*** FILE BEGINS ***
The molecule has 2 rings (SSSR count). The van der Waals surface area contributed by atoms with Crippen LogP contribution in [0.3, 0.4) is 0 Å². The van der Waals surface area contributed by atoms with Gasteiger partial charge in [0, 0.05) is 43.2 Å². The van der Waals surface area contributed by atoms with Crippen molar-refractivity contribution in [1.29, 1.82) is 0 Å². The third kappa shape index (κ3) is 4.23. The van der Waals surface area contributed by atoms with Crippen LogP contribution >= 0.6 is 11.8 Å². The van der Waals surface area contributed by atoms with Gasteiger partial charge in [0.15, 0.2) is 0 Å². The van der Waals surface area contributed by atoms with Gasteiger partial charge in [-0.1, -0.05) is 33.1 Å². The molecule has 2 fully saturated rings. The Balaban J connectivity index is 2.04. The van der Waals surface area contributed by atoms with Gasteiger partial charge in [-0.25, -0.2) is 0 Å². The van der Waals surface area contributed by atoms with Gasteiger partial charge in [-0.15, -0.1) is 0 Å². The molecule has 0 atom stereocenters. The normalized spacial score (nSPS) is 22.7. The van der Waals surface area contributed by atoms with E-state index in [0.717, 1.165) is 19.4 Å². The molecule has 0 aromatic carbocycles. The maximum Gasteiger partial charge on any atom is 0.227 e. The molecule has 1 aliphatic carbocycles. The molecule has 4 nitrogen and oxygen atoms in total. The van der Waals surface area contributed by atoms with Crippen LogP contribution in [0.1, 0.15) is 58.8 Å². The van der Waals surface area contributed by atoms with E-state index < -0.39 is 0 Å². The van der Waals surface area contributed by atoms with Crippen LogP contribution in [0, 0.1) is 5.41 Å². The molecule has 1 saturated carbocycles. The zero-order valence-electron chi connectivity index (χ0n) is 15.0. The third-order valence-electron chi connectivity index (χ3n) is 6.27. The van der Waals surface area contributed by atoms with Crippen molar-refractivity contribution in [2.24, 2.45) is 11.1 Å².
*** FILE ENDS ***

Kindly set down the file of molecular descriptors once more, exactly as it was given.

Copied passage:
The molecule has 2 rings (SSSR count). The van der Waals surface area contributed by atoms with Crippen LogP contribution in [0.3, 0.4) is 0 Å². The van der Waals surface area contributed by atoms with Gasteiger partial charge in [0, 0.05) is 43.2 Å². The van der Waals surface area contributed by atoms with Crippen molar-refractivity contribution in [1.29, 1.82) is 0 Å². The third kappa shape index (κ3) is 4.23. The van der Waals surface area contributed by atoms with Crippen LogP contribution >= 0.6 is 11.8 Å². The van der Waals surface area contributed by atoms with Gasteiger partial charge in [0.15, 0.2) is 0 Å². The van der Waals surface area contributed by atoms with Gasteiger partial charge in [-0.1, -0.05) is 33.1 Å². The molecule has 2 fully saturated rings. The Balaban J connectivity index is 2.04. The van der Waals surface area contributed by atoms with Gasteiger partial charge in [-0.25, -0.2) is 0 Å². The van der Waals surface area contributed by atoms with Gasteiger partial charge in [-0.15, -0.1) is 0 Å². The molecule has 0 atom stereocenters. The normalized spacial score (nSPS) is 22.7. The van der Waals surface area contributed by atoms with E-state index in [0.717, 1.165) is 19.4 Å². The molecule has 0 aromatic carbocycles. The maximum Gasteiger partial charge on any atom is 0.227 e. The molecule has 1 aliphatic carbocycles. The molecule has 4 nitrogen and oxygen atoms in total. The van der Waals surface area contributed by atoms with Crippen LogP contribution in [0.1, 0.15) is 58.8 Å². The van der Waals surface area contributed by atoms with E-state index < -0.39 is 0 Å². The van der Waals surface area contributed by atoms with Crippen LogP contribution in [0, 0.1) is 5.41 Å². The molecule has 1 saturated carbocycles. The zero-order valence-electron chi connectivity index (χ0n) is 15.0. The third-order valence-electron chi connectivity index (χ3n) is 6.27. The van der Waals surface area contributed by atoms with Crippen molar-refractivity contribution in [2.24, 2.45) is 11.1 Å².